I definitely watched the last couple of weeks differently than I would have watched races in the past just because I know I’ll be up there doing some of the talking and analyzing and all that kind of stuff. But at the same time, I didn’t really want to get into, like, “Oh, you got to be careful not to say this,” or “Yeah, you should say that,” or “You really need to do this.” It was more just kind of observing. I think it’s important to be yourself, and I think it has to be natural. I think if it’s not natural, it’s not going to sound good to anybody and it’s not going to make any sense coming out of my mouth. So, I don’t really watch it and try to model myself off of maybe another driver or announcer. I think you need to be yourself, but certainly, I’ve been paying attention to how things flow and what and when and like all that kind of stuff that maybe I didn’t really pay attention to as I did before.
Before Sunday, will you get a chance to be in the booth and get acclimated to what it’s going to be like?
No, but I did talk to Clint on the phone an hour ago. I’m going to go out on Saturday and join him for (Cup) practice and qualifying, so I’m hoping that’ll help a little bit and kind of get me used to things a little bit and kind of figure out what’s going on in the flow of it and that type of thing.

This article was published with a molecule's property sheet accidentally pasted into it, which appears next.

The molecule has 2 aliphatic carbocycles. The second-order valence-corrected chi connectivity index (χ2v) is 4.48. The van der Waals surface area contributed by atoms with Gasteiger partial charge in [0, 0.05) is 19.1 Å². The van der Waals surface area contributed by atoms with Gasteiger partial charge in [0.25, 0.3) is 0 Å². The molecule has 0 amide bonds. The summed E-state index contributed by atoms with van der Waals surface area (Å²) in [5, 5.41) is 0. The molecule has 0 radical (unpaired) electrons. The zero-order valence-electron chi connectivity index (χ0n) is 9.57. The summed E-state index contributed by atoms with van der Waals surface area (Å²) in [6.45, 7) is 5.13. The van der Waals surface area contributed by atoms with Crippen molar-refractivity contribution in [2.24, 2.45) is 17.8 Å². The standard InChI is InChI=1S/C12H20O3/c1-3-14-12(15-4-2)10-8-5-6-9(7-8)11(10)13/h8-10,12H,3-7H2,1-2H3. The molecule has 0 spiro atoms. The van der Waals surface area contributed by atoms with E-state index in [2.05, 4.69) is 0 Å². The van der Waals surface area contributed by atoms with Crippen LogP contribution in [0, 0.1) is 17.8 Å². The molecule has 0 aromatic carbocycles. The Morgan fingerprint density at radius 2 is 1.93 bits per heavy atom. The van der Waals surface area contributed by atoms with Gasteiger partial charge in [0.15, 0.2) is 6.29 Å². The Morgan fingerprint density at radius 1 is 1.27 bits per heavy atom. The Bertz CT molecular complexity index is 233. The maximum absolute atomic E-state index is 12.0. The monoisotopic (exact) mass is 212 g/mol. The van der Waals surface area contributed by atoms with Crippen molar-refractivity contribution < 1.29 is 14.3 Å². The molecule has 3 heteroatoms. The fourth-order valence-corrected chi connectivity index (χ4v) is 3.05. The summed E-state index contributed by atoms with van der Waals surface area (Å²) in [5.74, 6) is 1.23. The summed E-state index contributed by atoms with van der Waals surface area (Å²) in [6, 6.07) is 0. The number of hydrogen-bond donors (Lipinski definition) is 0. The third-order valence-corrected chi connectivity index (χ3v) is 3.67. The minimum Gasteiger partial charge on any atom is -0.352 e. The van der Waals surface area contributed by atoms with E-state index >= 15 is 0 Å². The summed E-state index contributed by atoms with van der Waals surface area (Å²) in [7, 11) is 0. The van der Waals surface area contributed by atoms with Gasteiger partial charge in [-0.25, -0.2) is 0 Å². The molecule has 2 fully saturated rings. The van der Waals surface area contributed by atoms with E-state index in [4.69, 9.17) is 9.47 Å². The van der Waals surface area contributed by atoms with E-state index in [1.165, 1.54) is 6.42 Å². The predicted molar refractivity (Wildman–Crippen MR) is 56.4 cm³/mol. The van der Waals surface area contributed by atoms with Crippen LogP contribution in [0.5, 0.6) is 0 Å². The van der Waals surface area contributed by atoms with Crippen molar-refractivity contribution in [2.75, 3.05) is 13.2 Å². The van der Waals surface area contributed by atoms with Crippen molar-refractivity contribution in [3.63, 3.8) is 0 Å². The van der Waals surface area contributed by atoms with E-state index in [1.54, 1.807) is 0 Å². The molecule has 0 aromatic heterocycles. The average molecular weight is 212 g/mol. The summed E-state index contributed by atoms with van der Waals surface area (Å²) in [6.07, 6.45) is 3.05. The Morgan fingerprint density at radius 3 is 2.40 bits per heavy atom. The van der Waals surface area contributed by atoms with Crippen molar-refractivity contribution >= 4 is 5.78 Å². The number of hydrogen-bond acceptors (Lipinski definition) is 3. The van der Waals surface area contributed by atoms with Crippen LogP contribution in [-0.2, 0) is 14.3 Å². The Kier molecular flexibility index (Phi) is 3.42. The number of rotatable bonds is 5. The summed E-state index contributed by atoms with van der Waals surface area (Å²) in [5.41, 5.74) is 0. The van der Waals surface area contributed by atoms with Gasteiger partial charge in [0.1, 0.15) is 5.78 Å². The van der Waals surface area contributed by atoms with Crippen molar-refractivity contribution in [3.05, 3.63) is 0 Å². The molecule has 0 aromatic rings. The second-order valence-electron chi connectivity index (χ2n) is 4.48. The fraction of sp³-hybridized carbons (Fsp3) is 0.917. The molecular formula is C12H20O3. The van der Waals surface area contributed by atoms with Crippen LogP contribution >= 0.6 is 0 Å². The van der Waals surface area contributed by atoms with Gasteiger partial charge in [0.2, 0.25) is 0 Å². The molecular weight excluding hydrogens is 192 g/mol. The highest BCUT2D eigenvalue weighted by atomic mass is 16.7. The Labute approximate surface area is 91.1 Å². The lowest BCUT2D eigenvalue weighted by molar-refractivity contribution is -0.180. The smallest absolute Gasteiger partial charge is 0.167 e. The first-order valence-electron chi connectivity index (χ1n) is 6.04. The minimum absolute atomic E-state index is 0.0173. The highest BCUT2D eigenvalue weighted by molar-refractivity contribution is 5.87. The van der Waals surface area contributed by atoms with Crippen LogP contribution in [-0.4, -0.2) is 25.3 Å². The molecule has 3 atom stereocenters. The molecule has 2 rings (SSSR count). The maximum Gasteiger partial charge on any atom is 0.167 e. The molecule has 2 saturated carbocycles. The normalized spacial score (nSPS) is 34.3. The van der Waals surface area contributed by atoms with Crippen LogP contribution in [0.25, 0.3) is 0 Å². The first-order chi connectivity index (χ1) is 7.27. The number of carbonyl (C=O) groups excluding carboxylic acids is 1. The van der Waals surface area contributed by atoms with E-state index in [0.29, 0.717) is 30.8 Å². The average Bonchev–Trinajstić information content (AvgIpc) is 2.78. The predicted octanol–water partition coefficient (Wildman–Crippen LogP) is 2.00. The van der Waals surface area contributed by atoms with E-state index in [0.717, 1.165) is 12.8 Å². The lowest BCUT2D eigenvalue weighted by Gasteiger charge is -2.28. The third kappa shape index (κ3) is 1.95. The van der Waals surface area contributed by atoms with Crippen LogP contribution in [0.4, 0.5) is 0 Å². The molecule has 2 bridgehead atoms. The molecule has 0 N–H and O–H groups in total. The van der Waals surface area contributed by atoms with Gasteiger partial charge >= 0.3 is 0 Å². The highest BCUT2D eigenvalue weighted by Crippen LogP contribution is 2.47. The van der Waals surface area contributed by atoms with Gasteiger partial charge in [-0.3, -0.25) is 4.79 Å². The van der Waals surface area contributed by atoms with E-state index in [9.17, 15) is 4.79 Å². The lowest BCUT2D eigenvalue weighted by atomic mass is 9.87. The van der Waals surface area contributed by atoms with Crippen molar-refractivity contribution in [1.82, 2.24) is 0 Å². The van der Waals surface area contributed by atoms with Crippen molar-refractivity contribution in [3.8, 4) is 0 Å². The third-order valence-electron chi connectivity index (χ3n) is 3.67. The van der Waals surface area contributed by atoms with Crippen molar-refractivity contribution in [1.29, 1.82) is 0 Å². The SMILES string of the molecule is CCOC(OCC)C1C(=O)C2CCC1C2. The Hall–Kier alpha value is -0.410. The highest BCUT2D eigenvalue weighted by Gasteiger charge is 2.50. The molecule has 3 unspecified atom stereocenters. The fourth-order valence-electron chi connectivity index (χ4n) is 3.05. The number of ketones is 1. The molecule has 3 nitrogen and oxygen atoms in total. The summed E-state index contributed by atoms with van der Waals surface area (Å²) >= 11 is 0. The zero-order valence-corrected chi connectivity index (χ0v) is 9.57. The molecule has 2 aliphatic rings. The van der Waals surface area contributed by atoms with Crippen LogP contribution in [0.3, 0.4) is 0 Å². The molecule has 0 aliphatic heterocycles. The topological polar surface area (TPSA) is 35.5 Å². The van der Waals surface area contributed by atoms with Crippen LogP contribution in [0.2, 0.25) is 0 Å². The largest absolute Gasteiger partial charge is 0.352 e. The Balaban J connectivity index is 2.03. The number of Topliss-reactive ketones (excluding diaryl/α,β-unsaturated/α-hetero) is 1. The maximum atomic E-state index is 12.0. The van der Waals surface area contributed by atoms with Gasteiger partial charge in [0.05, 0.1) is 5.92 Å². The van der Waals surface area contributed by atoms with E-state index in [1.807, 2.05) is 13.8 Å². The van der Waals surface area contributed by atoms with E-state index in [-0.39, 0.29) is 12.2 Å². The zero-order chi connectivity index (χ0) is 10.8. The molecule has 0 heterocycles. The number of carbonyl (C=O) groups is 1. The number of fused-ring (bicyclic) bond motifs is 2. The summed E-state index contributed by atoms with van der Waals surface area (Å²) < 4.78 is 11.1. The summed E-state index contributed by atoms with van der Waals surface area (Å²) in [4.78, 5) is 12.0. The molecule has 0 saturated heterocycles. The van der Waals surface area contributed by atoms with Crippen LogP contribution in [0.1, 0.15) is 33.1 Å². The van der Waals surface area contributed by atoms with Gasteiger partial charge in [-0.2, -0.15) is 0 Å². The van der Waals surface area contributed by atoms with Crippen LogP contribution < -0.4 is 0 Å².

Did Clint offer you any advice for Sunday?
That’s all private conversation. I can’t tell you that. (Laughs)
There has to be some good piece of advice you can share.
Not really anything. We were just kind of talking and joking around.
With Clint being next to you in the booth, are you worried that you might not get a word in edgewise?
No, because that’s OK with me. I figure the less I talk, the more intelligent I’ll probably sound, and that’s fine.
Clint is so good because he’s had some experience now, obviously, but on top of that, he’s a natural. You can watch (announcers) in different sports and it’s easy to tell the difference between fake enthusiasm and real enthusiasm. And Clint is not a guy that puts on a fake smile or puts on being excited for something. You can tell he’s excited. Clint is a guy that is kind of the same in the booth as he is in person and ever since I’ve known him, he’s a guy that says what’s on his mind as soon as it pops into his mind, and there’s not really a filter around it or pause to think about it — it just comes out. And I think that’s honestly great for the viewers because they’re really hearing unfiltered opinions and the view that he has at that moment, and he kind of gives you some extra insight.
Is there anything you’re nervous you may say or do on the air?
You know, I’m honestly pretty nervous about the whole thing. There’s not a thing that I can think of that I’m not very nervous about at the moment.